The one player that could be the X-factor from all the rookie corners will be Tony Brown. If Brown can continue making strides in his coverage skills and keep his physical play where it is, he will be an amazing pickup. Getting four solid corners in one year will set the Packers up for years to come.
After being undrafted, Brown played with a nice chip on his shoulder and his swagger was impressive. While the swagger got him a taunting penalty against Detroit and his over aggressiveness led to an unsportsmanlike penalty against the 49ers, the penalties didn’t bother me. Sure they happened at bad times and showed poor judgment but I would rather have that than a player that is timid and scared to make mistakes.
Brown, along with all young players, will make mental mistakes and as long as they grow from them and learn to control the emotions, it’s nothing to worry about. When I see Brown play, I see the potential of a Sam Shields type of player. If they can get that type of player along with the continued progress of the other rookies, and a healthy Kevin King, the Packers corners could be dangerous.
Jon Meerdink: Tyler Lancaster
If Mike Daniels and Kenny Clark have taught us anything, it’s that defensive line play can be incredibly entertaining to watch. The brutal, less-than-glorious aspects of slamming head-on into an opposing team’s biggest players reveal a beautiful meta-game of moves and counter moves playing out at incredible speed.
In 2018, we got to watch Tyler Lancaster learn that game in real time. Undrafted out of Northwestern, Lancaster climbed from practice squad to the active roster to the regular defensive line rotation. To be fair, that rise was fueled by a not-insignificant number of injuries ahead of him on the depth chart. But once he got into the lineup, he rarely left. Over the final six games of the season, he played more than half the defensive snaps four times.
Given the physical nature of defensive line play, it can take a couple years of seasoning for a young player to really find where they belong. In part, that’s what makes me excited to watch him next year. He earned valuable experience in 2018 and it’ll be exciting to see if he can take a big step forward.
Evan “Tex” Western: Josh Jackson
Mainly, I’m fascinated to see how the Packers use Jackson in his second year. Perhaps he’ll be able to harness his ball skills and keep his hands to himself better while learning to be comfortable playing man coverage. That’s the best-case scenario -- that he does become a very good outside cornerback opposite Jaire Alexander and Kevin King.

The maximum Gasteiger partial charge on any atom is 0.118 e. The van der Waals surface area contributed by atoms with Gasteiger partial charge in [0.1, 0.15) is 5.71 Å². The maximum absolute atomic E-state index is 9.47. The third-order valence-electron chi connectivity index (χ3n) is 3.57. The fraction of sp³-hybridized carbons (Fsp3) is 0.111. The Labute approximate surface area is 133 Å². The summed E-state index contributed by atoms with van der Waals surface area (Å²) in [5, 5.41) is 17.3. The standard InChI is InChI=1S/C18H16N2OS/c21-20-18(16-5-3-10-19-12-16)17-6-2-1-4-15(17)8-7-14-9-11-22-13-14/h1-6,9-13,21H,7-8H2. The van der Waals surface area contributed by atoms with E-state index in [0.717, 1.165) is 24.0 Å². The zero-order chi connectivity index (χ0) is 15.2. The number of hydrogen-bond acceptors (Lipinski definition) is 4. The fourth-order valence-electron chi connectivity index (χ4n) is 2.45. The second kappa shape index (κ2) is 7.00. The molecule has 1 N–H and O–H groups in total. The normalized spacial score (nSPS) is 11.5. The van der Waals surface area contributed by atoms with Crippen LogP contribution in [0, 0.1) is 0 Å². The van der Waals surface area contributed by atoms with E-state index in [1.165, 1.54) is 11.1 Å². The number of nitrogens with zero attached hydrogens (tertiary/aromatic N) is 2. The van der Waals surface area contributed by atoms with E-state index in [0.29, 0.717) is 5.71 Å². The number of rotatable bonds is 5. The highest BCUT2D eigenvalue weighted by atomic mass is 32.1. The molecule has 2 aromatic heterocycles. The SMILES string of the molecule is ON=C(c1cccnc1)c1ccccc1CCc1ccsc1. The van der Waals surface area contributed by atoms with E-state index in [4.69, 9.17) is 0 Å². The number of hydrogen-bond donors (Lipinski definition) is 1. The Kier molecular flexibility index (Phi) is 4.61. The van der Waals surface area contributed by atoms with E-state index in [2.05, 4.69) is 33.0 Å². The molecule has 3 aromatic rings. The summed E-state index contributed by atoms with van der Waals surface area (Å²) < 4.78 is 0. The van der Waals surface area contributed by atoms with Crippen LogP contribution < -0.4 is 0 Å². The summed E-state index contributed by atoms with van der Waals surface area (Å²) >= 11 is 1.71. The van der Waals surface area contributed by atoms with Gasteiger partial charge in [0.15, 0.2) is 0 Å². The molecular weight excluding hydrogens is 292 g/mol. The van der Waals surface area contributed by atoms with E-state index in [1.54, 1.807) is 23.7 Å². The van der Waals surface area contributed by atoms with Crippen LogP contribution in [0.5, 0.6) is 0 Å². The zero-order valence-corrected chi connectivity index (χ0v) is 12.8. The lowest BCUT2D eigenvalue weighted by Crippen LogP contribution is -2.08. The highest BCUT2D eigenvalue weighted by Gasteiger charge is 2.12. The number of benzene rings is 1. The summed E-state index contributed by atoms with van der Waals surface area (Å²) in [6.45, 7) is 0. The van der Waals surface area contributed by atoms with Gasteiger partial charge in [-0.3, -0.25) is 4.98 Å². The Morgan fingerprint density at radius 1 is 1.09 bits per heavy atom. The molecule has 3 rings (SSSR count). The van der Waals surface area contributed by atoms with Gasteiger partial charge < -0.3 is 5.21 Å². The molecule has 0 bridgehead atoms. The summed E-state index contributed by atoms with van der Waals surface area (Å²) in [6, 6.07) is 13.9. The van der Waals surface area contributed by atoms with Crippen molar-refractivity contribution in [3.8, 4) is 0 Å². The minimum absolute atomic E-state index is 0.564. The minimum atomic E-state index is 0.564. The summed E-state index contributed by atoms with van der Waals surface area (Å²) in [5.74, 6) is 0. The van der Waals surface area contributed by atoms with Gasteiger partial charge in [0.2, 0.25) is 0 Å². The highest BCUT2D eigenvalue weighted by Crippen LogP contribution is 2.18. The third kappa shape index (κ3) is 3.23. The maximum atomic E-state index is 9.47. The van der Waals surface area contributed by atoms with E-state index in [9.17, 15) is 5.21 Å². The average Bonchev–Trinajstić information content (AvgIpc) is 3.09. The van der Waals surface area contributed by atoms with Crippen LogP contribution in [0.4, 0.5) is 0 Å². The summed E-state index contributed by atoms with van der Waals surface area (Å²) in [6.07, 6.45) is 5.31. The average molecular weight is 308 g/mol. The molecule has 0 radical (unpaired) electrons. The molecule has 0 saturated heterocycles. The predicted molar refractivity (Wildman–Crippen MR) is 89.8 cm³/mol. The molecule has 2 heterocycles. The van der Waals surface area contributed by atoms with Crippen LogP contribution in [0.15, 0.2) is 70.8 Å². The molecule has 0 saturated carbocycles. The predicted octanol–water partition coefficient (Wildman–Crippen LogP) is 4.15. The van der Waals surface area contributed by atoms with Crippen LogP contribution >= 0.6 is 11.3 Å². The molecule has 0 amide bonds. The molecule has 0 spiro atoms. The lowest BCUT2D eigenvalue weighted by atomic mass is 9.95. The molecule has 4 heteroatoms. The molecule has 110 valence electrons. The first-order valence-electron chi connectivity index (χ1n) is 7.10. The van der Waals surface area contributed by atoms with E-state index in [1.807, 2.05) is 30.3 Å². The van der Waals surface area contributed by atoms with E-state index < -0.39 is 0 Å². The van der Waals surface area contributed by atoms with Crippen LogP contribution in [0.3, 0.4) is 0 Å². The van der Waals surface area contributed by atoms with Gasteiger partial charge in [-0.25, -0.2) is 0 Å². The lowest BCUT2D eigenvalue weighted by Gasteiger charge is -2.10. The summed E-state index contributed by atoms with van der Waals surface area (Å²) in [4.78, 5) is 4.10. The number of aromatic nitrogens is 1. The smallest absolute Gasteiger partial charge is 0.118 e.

However, I think it’s also entirely possible that the team pushes him to the deep middle, putting him at free safety where he is better able to use his instincts and follow the quarterback’s eyes. That’s where he excelled in college -- dropping back in zone coverage, anticipating where the quarterback would go with the football, and going up and getting it.
The variance on Jackson is arguably higher than for any other second-year player in 2019. He could take a massive step forward and become a budding star like his draft classmate Jaire Alexander, or continue his unimpressive play from his rookie year. The questions about his position only add to the intrigue.
Peter Bukowski: Equanimeous St. Brown
Given how many names have already been mentioned on this list, Brian Gutekunst must be smiling. He brought in a considerable amount of talent in the 2018 draft class as well as UDFAs with Tony Brown and there is so much moldable ability to be excited about if you’re a Packers fan.
St. Brown stands out for two reasons: the first is his physical tools. He was a Day 2 talent who fell for reasons that remain unclear to this very moment. His size, speed, hands, and improved route running stood out last season and he eventually beat out Marquez Valdes-Scantling for playing time once Mike McCarthy took his leave.
The other is Aaron Rodgers. Jaire Alexander is immensely talented, but as we saw against the Rams, he can be singularly awesome and the defense can falter. If EQ is crushing it, he’s going to get the ball and therefore impact this team in a major way. He can be the big slot weapon or an outside receiver. He’s more physically gifted than Geronimo Allison and after a year of playing time, closed the experience and chemistry gap. It shouldn’t be surprising if EQ is WR2 by October.